The primary objective of every physician is to improve the health and well-being of their patients, and of course, to first do no harm. Unfortunately, some doctors are in the profession for the glory, and others are primarily after money.
Medical professionals who don’t have patient care as their top priority may make bad decisions. For example, they may recommend treatments that increase their prestige or allow them the biggest profit margin rather than cheaper or less exciting treatments and procedures. Some doctors choose a certain treatment just because it is convenient and fast. Prescribing one medication would be an easier solution than hands-on treatment and a combination of multiple other drugs.
Often, when a doctor wants a specific solution for a patient, that will influence how they educate the patient about their medical choices. Unfortunately, patients are the ones who may suffer adverse outcomes when they don’t have adequate information before making medical choices.
Doctors gloss over risks and drug side effects
For a patient to provide truly informed consent about starting a new medication or undergoing a medical treatment, they need to know several things. They need to know if the Food and Drug Administration (FDA) approved the treatment or medication and for what use in what population. They should also know about the most common side effects and the success rate of the treatment or medication.
Making good medical decisions means weighing the possibility of the worst side effects against the potential that the treatment will actually work. For some people, comprehensive information about the treatment or drug a doctor suggests would make them request alternate treatments.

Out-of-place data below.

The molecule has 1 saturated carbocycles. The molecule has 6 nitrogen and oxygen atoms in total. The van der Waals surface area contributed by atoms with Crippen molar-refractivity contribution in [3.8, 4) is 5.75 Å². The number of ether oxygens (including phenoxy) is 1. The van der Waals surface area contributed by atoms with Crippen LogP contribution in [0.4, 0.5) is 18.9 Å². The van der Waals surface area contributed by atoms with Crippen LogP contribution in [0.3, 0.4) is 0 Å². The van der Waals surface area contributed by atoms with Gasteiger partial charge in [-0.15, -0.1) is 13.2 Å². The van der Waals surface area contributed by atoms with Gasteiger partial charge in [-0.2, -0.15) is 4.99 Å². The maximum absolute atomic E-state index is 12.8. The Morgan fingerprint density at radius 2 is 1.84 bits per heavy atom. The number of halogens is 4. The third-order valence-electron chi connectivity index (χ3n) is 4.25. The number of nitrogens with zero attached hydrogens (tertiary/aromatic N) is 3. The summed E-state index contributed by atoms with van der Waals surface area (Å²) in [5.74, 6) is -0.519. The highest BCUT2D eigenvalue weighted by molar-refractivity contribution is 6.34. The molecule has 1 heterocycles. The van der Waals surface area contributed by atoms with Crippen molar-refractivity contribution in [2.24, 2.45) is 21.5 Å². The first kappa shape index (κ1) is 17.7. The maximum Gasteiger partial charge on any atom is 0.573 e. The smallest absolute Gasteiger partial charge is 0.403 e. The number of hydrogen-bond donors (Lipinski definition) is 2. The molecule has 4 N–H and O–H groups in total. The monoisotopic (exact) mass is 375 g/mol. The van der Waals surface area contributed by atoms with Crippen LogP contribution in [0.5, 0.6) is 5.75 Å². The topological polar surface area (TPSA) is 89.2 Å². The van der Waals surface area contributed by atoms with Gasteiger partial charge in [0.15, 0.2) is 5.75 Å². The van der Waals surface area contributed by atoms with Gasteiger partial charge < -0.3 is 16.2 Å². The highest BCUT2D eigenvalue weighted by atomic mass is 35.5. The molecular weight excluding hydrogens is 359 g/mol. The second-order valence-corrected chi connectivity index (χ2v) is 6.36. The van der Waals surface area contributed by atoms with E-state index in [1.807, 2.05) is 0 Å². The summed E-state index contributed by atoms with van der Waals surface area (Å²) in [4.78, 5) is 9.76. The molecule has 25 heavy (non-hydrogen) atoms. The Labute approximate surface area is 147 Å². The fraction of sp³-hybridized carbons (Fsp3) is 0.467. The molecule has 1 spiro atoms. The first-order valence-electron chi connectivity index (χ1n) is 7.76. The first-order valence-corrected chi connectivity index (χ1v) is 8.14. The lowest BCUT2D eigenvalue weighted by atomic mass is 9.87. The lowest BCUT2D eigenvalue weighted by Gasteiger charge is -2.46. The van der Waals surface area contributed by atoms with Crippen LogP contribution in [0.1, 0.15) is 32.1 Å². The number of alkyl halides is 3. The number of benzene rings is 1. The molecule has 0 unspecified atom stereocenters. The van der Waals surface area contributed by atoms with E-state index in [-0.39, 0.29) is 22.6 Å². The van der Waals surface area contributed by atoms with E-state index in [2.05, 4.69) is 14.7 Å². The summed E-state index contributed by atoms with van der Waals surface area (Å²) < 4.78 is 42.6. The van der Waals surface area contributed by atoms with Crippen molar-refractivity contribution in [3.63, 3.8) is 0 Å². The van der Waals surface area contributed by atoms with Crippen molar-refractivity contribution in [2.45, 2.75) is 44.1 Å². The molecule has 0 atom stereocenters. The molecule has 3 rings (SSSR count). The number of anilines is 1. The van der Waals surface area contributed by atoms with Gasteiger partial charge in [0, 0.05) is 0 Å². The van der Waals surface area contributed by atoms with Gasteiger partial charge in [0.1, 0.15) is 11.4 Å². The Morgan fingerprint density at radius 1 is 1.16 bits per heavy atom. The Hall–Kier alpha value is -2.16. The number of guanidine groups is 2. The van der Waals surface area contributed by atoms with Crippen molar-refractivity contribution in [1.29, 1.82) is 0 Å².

Doctors sometimes fail to disclose side effects and failure rates or ignore them altogether rather than giving their patients adequate information. If your doctor doesn’t act in your best interests, that may be medical malpractice.
You have rights when your doctor makes mistakes
When your doctor fails to meet certain professional standards, their behavior may constitute medical malpractice. Especially for those affected by a poor outcome or failed treatment, addressing a doctor’s failure to communicate the success rates and side effects of a treatment may require a lawsuit or insurance claim.
A successful claim will compensate the patient financially and will also hopefully inspire the physician involved or their employer to change their practices to better support patients making decisions about their care. Identifying the more subtle forms of medical malpractice that may have harmed you can help you hold doctors accountable when they put their desires ahead of your health.